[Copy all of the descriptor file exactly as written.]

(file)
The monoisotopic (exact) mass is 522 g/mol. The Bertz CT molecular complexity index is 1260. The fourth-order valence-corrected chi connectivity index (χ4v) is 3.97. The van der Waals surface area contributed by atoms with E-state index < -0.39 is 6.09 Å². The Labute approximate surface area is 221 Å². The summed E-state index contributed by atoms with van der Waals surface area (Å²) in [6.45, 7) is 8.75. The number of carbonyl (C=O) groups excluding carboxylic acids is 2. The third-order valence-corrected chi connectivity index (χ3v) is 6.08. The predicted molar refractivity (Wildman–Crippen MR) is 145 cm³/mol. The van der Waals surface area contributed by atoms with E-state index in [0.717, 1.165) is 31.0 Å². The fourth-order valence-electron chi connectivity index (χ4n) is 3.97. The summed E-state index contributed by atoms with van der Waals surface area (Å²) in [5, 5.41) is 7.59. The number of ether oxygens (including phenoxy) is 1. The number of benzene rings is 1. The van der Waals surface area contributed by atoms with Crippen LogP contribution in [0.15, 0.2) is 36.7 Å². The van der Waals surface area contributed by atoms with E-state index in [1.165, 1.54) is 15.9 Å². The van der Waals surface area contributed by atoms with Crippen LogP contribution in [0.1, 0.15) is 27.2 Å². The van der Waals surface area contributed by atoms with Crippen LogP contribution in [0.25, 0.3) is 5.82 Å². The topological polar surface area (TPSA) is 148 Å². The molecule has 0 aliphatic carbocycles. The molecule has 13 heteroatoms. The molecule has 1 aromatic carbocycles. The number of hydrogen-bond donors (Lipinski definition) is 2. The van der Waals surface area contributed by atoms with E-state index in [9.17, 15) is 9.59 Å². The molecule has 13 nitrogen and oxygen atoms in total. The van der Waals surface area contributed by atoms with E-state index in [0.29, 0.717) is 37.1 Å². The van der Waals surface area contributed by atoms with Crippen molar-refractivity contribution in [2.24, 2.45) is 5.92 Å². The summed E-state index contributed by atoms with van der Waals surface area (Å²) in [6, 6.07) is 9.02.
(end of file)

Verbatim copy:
The monoisotopic (exact) mass is 522 g/mol. The Bertz CT molecular complexity index is 1260. The fourth-order valence-corrected chi connectivity index (χ4v) is 3.97. The van der Waals surface area contributed by atoms with E-state index < -0.39 is 6.09 Å². The Labute approximate surface area is 221 Å². The summed E-state index contributed by atoms with van der Waals surface area (Å²) in [6.45, 7) is 8.75. The number of carbonyl (C=O) groups excluding carboxylic acids is 2. The third-order valence-corrected chi connectivity index (χ3v) is 6.08. The predicted molar refractivity (Wildman–Crippen MR) is 145 cm³/mol. The van der Waals surface area contributed by atoms with E-state index in [0.717, 1.165) is 31.0 Å². The fourth-order valence-electron chi connectivity index (χ4n) is 3.97. The summed E-state index contributed by atoms with van der Waals surface area (Å²) in [5, 5.41) is 7.59. The number of ether oxygens (including phenoxy) is 1. The number of benzene rings is 1. The van der Waals surface area contributed by atoms with Crippen LogP contribution in [0.15, 0.2) is 36.7 Å². The van der Waals surface area contributed by atoms with E-state index in [1.165, 1.54) is 15.9 Å². The van der Waals surface area contributed by atoms with Crippen LogP contribution in [0.1, 0.15) is 27.2 Å². The van der Waals surface area contributed by atoms with Crippen LogP contribution in [0.25, 0.3) is 5.82 Å². The topological polar surface area (TPSA) is 148 Å². The molecule has 0 aliphatic carbocycles. The molecule has 13 heteroatoms. The molecule has 1 aromatic carbocycles. The number of hydrogen-bond donors (Lipinski definition) is 2. The van der Waals surface area contributed by atoms with E-state index in [9.17, 15) is 9.59 Å². The molecule has 13 nitrogen and oxygen atoms in total. The van der Waals surface area contributed by atoms with E-state index in [0.29, 0.717) is 37.1 Å². The van der Waals surface area contributed by atoms with Crippen molar-refractivity contribution in [2.24, 2.45) is 5.92 Å². The summed E-state index contributed by atoms with van der Waals surface area (Å²) in [6, 6.07) is 9.02.